Consider the solution of Ax = b, where A Cmn with m > n. In general, this system
is overdetermined and no exact solution is possible.
Example Fit a straight line to 10 measurements. If we represent the line by f (x) =
mx + c and the 10 pieces of data are {(x1 , y1 ), . . . , (x10 , y10 )}, then the constraints can
be sumamrized in the linear system
x1 1
y1
x2 1
m
y2
..
.. c = .. .
.
.
.
 {z }
x10 1
y10
x

 {z }
{z
}
A
This type of problem is known as linear regression or (linear) least squares fitting.
The basic idea (due to Gauss) is to minimize the 2norm of the residual vector, i.e.,
kb Axk2 .
In other words, we want to find x Cn such that
m
X
[bi (Ax)i ]2
i=1
is minimized.
P For the notation 2used in the example above we want to find m and c
such that 10
i=1 [yi (mxi + c))] is minimized.
Example We can generalize the previous example to polynomial least squares fitting
of arbitrary degree. To this end we assume that
p(x) =
n
X
ci xi ,
i=0
m
X
i=1
c0
2
n
1 x1 x1 . . . x1
y1
c1
1 x2 x2 . . . xn
y2
2
2
A= .
..
..
.. , x = c2 , b = ..
.
..
.
.
.
.
.
.
2
n
ym
1 xm xm . . . xm
cn
5.1
A r = 0,
(20)
(21)
A Ax = A b,
if and only if
Ax = P b,
(22)
A (b Ax) = 0
A Ax = A b.
To see that (21) (22) we use that the orthogonal projector onto the range of A is
given by
P = A(A A)1 A .
Then
P b = Ax
A(A A)1 A b = Ax
A A(A A)1 A b = A Ax

{z
}
A Ax = A b.
=I
5.2
5.2.1
R Rx = A b
R w = A b
with w = Rx. Since R is upper triangular (and R is lower triangular) this is easy to
solve.
We obtain one of our threestep algorithms:
Algorithm (Cholesky Least Squares)
(0) Set up the problem by computing A A and A b.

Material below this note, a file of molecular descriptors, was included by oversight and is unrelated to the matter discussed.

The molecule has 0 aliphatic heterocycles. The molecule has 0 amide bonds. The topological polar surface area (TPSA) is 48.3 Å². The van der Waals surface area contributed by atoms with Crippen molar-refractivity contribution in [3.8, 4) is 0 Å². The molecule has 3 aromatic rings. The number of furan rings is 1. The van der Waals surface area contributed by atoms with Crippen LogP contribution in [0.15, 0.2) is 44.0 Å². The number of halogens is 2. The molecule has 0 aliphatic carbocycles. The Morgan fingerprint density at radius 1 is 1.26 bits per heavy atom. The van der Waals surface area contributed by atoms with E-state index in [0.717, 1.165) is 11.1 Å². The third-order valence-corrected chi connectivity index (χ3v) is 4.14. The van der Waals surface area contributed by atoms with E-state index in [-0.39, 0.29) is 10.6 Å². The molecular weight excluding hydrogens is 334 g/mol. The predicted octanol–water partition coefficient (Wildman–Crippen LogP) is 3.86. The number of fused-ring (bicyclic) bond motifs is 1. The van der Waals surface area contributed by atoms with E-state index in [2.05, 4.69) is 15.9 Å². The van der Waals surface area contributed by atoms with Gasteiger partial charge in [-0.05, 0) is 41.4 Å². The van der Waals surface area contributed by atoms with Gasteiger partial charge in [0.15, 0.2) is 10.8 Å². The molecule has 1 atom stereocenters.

(1) Compute the Cholesky factorization A A = R R.
(2) Solve the lower triangular system R w = A b for w.
(3) Solve the upper triangular system Rx = w for x.
The operations count for this algorithm turns out to be O(mn2 + 13 n3 ).
Remark The solution of the normal equations is likely to be unstable. Therefore this
method is not recommended in general. For small problems it is usually safe to use.
5.2.2
QR Factorization
This works also for fullrank matrices A. Recall that the reduced QR factorization is
R
with Q
an m n matrix with orthonormal columns, and R
an n n
given by A = Q
upper triangular matrix.
Now the normal equations can be rewritten as
A Ax = A b
=R
Q
b.
Q
Q
Rx
R
 {z }
=I
R.
=I
so that we have
=Q
b
Rx
as before.
From either interpretation we see that
1 Q
b
x=R
so that (with this notation) the pseudoinverse is given by
1 Q
.
A+ = R
1 exists because A has full rank.
This is welldefined since R
The operations count (using Householder reflectors to compute the QR factorization) is O(2mn2 32 n3 ).
Remark This approach is more stable than the Cholesky approach and is considered
the standard method for least squares problems.
5.2.3
SVD
We again assume that A has full rank. Recall that the reduced SVD is given by
V
, where U
Cmn ,
Rnn , and V Cnn .
A=U
We start again with the normal equations
A Ax = A b
U
V {z}
 {zU} V x = V U b
2V x = V
U
b.
V
=I
with w = V x.
51
5.3
or
x = V + U b,
where now the pseudoinverse is given by
A+ = V + U .
Here the pseudoinverse of is defined as
1
1
O
+
=
,
O O
where 1 is that part of containing the positive (and therefore invertible) singular
values.
As a final remark we note that there exists also a variant of the QR factorization
that is more stable due to the use of column pivoting. The idea of pivoting will be
discussed later in the context of the LU factorization.
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